Calendar for philosophy jobs

It takes longer than you think

Here is the 2003–04 publication schedule for Jobs for Philosophers (JFP), the American Philosophical Association’s (APA) official list of jobs for, um, philosophers.** This list is now posted on the web, so new entries show up between the official publication dates.

Volume Publication Date
159 October 10, 2003
160 November 10, 2003
161 February 20, 2004
162 May 7, 2004

As you can see, placement work happens all year, for both the committee and the job seeker. Here’s a rough schedule, with emphasis on important milestones for those on the job market.

Spring & Summer

Late May - early June

  1. Meeting with placement committee. Topics: Are you ready? What happens?
  2. Check in with your thesis committee. This is your real placement committee. Do this before faculty leave for the summer.
  3. Become a member of the American Philosophical Association (APA). Do it now to ensure that you will get the job listings on time. (Really, there’s a case for doing this at least a year before you think you might go on the job market so you see what will happen well in advance).
  4. Open an account with a document service like Interfolio.


  1. Finish your thesis, in two senses.
    1. Put your thesis advisor in a position to write a letter saying that your thesis is finished.
    2. Prepare two really good papers: one for your job dossier and the other for your job talk.

      Once you’ve decided to go on the job market, your thesis is important mainly insofar as it accomplishes two things: (a) filling the space between the title page and “the end” and (b) providing the basis for those two papers. The decision to go on the job market pretty much brings your life as a dissertation writer to an end. You are now a job candidate. You can return to the thesis as a self-standing intellectually valuable whole after you get a job. (This way of putting it comes from David Finkelstein, albeit filtered and expressed by me.)

  2. Think about teaching — a little time each week should do the trick.
    1. Generically: what makes a class go well?
    2. Specifically: what classes would I like to teach and what would I do?
    3. It’s especially helpful to talk with others about these things: try to meet as a group to do so.



Assemble your dossier.

  1. Share your CVs with one another and the committee.
  2. Remind your letter writers of deadlines (note: we aren’t going to be in session until right before the first job ads come out. It’s very much to your advantage to get your letter writers now, when they are relatively clear of distractions. They may not do anything, but at least you won’t feel as though you’re imposing on them. This is not a trivial thing: when making requests of faculty, you will almost always feel better if you do it way in advance than if you come close to the deadline.)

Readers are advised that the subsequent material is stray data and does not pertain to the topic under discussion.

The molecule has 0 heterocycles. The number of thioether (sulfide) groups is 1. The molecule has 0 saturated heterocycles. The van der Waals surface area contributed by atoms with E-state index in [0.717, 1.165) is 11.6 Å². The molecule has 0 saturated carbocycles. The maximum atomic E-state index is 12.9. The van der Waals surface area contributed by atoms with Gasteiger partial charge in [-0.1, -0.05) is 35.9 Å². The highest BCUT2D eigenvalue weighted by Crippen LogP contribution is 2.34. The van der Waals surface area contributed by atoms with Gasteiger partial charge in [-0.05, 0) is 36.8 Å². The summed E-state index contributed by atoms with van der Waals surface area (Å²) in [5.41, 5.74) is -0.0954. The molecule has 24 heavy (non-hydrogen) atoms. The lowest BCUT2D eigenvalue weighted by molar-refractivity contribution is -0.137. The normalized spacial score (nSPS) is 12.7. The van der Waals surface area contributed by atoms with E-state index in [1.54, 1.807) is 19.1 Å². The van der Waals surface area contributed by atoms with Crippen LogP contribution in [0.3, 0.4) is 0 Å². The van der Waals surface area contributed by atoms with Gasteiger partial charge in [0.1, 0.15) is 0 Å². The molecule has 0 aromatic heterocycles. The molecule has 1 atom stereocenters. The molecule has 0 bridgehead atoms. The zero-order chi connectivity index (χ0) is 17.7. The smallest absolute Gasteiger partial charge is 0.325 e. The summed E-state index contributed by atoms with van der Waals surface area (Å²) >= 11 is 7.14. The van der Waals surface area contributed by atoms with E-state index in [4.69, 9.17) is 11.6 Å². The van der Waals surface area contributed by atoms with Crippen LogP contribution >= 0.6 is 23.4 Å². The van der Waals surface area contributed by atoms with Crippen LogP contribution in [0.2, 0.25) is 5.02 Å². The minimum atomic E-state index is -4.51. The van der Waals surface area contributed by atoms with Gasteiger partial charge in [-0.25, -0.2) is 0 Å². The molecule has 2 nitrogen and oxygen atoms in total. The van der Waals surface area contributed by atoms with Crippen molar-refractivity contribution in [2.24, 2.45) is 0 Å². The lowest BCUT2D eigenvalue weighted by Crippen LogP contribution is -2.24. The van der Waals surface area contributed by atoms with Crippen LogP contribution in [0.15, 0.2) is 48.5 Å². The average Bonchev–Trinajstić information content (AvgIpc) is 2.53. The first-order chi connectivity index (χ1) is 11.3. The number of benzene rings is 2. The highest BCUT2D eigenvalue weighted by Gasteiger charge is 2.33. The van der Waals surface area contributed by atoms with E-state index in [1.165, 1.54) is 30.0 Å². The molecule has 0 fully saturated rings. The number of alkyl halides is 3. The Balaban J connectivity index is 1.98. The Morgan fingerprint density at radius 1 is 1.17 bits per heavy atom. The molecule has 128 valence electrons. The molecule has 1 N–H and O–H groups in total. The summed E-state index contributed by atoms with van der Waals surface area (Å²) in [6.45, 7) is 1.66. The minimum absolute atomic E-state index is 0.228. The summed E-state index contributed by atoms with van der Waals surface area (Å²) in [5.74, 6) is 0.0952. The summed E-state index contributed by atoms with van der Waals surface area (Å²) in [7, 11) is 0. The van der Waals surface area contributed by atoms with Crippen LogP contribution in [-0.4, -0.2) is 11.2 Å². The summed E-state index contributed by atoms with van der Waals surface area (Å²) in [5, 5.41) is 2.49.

3. Put a shine on that writing sample. Do it now, when you aren’t stressed out.

October - November

  1. Jobs for Philosophers (JFP) comes out. There are two issues: one in the second week of October (10 October 2003, e.g.) and one in the second week of November (10 November, 2003, e.g.).
  2. Apply. A few deadlines come in early November, most are in mid-November to early December.
  3. Reserve a hotel room for the convention on 1 November (or earlier). The convention rate rooms will all be taken in December. You can always cancel the reservation with no charge, usually up to the last day or so. So just make it now.
  4. Work on interviewing: practice with one another.
  5. How’s that job talk?
  6. Prepare to talk about courses: how and why you would teach them. Prepare syllabi for the obvious ones in your area. You should be able to rattle off their contents with confidence.



  1. Invitations for interviews are usually made in the second and third weeks (usually after terms end). Find something to do other than sitting around the phone.
  2. APA Eastern Division Meetings, usually 27-30 December, in one of these cities: Boston, New York, Philadelphia, Washington DC, and Atlanta. This is where interviews happen.

January - February

  1. Calls for campus visits are made throughout the month (usually after schools come back into session).
  2. Campus visits: happen in January and February.
  3. February JFP (20 Feb 2004, e.g.): mainly 1 year contracts. Don’t despair: there are a lot of great opportunities here.


March - April

Central and Pacific Division meetings. Some interviews happen here. You should be prepared to go if you replied to ads in the February JFP (though interviews for these jobs are far more rare than for tenure track ones; chances are good that you will get a job without more than a phone interview at this stage).

April - May

  1. Temporary contracts, post docs distributed.
  2. May JFP (7 May 2004, e.g.)

May - June

Meeting with the Placement committee …

This page was written by Michael Green. It was posted July 28, 2008.
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